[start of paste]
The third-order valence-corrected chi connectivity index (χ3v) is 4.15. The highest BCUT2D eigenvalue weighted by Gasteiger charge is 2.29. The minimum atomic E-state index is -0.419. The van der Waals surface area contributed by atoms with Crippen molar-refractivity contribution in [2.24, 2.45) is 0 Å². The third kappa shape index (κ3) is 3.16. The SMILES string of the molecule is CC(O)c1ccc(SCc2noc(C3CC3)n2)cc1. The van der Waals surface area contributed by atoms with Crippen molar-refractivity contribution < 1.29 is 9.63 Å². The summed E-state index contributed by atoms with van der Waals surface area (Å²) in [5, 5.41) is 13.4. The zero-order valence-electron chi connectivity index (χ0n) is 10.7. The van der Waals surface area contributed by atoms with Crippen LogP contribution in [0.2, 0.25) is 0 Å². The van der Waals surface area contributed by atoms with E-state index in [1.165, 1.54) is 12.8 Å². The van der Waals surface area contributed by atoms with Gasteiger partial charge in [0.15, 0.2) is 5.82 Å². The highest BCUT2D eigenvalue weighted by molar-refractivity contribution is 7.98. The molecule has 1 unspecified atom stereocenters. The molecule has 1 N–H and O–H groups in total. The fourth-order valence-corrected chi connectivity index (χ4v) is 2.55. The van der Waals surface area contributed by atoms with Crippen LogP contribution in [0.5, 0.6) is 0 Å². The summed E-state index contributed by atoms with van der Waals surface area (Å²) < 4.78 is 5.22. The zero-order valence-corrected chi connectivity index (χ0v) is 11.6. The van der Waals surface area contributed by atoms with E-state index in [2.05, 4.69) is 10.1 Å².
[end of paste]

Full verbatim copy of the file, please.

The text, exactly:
The third-order valence-corrected chi connectivity index (χ3v) is 4.15. The highest BCUT2D eigenvalue weighted by Gasteiger charge is 2.29. The minimum atomic E-state index is -0.419. The van der Waals surface area contributed by atoms with Crippen molar-refractivity contribution in [2.24, 2.45) is 0 Å². The third kappa shape index (κ3) is 3.16. The SMILES string of the molecule is CC(O)c1ccc(SCc2noc(C3CC3)n2)cc1. The van der Waals surface area contributed by atoms with Crippen molar-refractivity contribution < 1.29 is 9.63 Å². The summed E-state index contributed by atoms with van der Waals surface area (Å²) in [5, 5.41) is 13.4. The zero-order valence-electron chi connectivity index (χ0n) is 10.7. The van der Waals surface area contributed by atoms with Crippen LogP contribution in [0.2, 0.25) is 0 Å². The van der Waals surface area contributed by atoms with E-state index in [1.165, 1.54) is 12.8 Å². The van der Waals surface area contributed by atoms with Gasteiger partial charge in [0.15, 0.2) is 5.82 Å². The highest BCUT2D eigenvalue weighted by molar-refractivity contribution is 7.98. The molecule has 1 unspecified atom stereocenters. The molecule has 1 N–H and O–H groups in total. The fourth-order valence-corrected chi connectivity index (χ4v) is 2.55. The van der Waals surface area contributed by atoms with Crippen LogP contribution in [0.5, 0.6) is 0 Å². The summed E-state index contributed by atoms with van der Waals surface area (Å²) < 4.78 is 5.22. The zero-order valence-corrected chi connectivity index (χ0v) is 11.6. The van der Waals surface area contributed by atoms with E-state index in [2.05, 4.69) is 10.1 Å².